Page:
Awalk through two galleries in Wakefield sit over half a dozen tubes of light at least two meters high, spinning in place and creating ethereal shapes in the air. These sculptures, created by pioneering American neon artist Fred Tschida, are a spectacular new exhibit in the town called Circlesphere, which will open later this month.
The artwork is a rare example of what is now a dying craft, with only a handful of neon makers in the UK. With trades like ladder making, slate and straw working, neon making is seen as endangered and likely to disappear altogether if urgent action is not taken to preserve it, according to Heritage Crafts. Association (HCA). Daniel Carpenter, COO of HCA, said neon-making skills are a “small but important part of British culture” which, if lost, would be “nearly impossible” to bring back.
“Saving them for posterity is not enough, as they must maintain a continuous lineage of transmission to survive,” he said.
“In addition to having full cultural significance – if valued and invested in – craft skills can become engines of the local economy, tourism, the creation of places and community integration. “
Although the industry is in decline in part due to cheaper alternatives to plastic and LEDs made in East Asia, Wakefield is one of the few places where neon is thriving, thanks to Neon Workshops, a specialist studio. created 10 years ago by artist Richard. The weather. A former student of Tschida, he organized the exhibition to present a different side to the light and gas-filled tubes that Wheater says we tend to associate with “strip joints, sex shops and cheap take out.” .
Wheat said: “[The audience] are going to see neon in a way they didn’t have before. And that’s what art does when it works best, it gets them to look at something differently. That’s why it’s so great to have this platform, just to show people what it can be, how subtle it can be, how meditative it can be.
Tschida, a retired artist and now glass teacher, was instrumental in transforming neon from a craft that primarily provided billboards into an art form in its own right.
Although he has been making neon art since the 1970s, the Wakefield exhibition is significant as this is Tschida’s first time exhibiting his work in Europe.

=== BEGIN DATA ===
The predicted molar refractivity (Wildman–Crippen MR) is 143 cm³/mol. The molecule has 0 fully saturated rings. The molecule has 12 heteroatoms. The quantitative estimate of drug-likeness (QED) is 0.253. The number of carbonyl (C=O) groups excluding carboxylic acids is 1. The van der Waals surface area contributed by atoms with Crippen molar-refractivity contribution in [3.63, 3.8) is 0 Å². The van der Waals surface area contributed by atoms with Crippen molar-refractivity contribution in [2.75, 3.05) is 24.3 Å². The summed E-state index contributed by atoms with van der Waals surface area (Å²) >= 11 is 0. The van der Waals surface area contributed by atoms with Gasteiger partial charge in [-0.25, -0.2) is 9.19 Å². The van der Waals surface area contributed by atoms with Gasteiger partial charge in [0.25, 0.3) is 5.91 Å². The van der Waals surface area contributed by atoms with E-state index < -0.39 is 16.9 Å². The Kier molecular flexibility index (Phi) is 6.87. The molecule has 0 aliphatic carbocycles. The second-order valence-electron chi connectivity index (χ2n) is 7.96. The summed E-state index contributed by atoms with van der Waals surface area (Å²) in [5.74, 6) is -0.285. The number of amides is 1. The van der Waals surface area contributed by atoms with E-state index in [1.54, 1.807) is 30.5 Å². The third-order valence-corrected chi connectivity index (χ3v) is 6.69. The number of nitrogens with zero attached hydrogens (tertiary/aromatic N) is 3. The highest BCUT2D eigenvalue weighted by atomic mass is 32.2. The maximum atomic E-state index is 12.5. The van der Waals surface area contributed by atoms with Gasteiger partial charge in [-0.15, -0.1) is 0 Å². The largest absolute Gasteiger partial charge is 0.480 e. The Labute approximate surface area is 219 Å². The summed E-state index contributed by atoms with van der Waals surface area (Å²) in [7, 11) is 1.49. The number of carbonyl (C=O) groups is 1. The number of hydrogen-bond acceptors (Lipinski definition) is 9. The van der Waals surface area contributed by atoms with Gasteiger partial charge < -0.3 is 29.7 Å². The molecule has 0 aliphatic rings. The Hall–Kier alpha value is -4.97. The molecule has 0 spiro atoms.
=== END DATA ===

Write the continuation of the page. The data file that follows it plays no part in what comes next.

Wheater said: “His goal is to set the record straight. I think it does him an injustice to say that he’s a neon artist, I think he’s just an artist, a sculptor, and his interest is in light and movement.
Traditionally, every neon sign has been hand-folded by a skilled glassblower working specifically as a neon sign maker. These tubes are then filled with a noble gas and electrodes are added at each end to give the gas an ionizing charge, which produces the glow.
Although popularized in places like Paris and Las Vegas, the first gas-filled neon tube was created in London by British scientists William Ramsay and Morris Travers in 1898. During the first half of the 20th century, West Yorkshire was became the neon-making capital of Europe and will remain so until the beginning of the 21st century.
Now Neon Workshops is picking up the torch, having produced neon artwork that appears in cities across the UK, including at one point a piece installed at London’s Southbank Center, and internationally in countries like Switzerland and Germany.
Wheater and his team are enjoying a slight resurgence of real neon, which, while expensive, is durable – remarkably, the first neon sign ever made in the 1920s still lights up – and one of the forms of lighting. the greenest available, as it consumes little energy and is practically fully recyclable.
Since there has been no formal or established path in neon making since the 1990s, Wheater is keen to pass on his knowledge of the craft. He has an apprentice at Neon Workshops and he also runs classes in Wakefield and London for anyone interested in learning traditional skills.
“There are just so many people on the course,” Wheater said. “You have everyone from priests to long-haul truck drivers. It’s good. A lot of times they come up with really, really cool ideas. “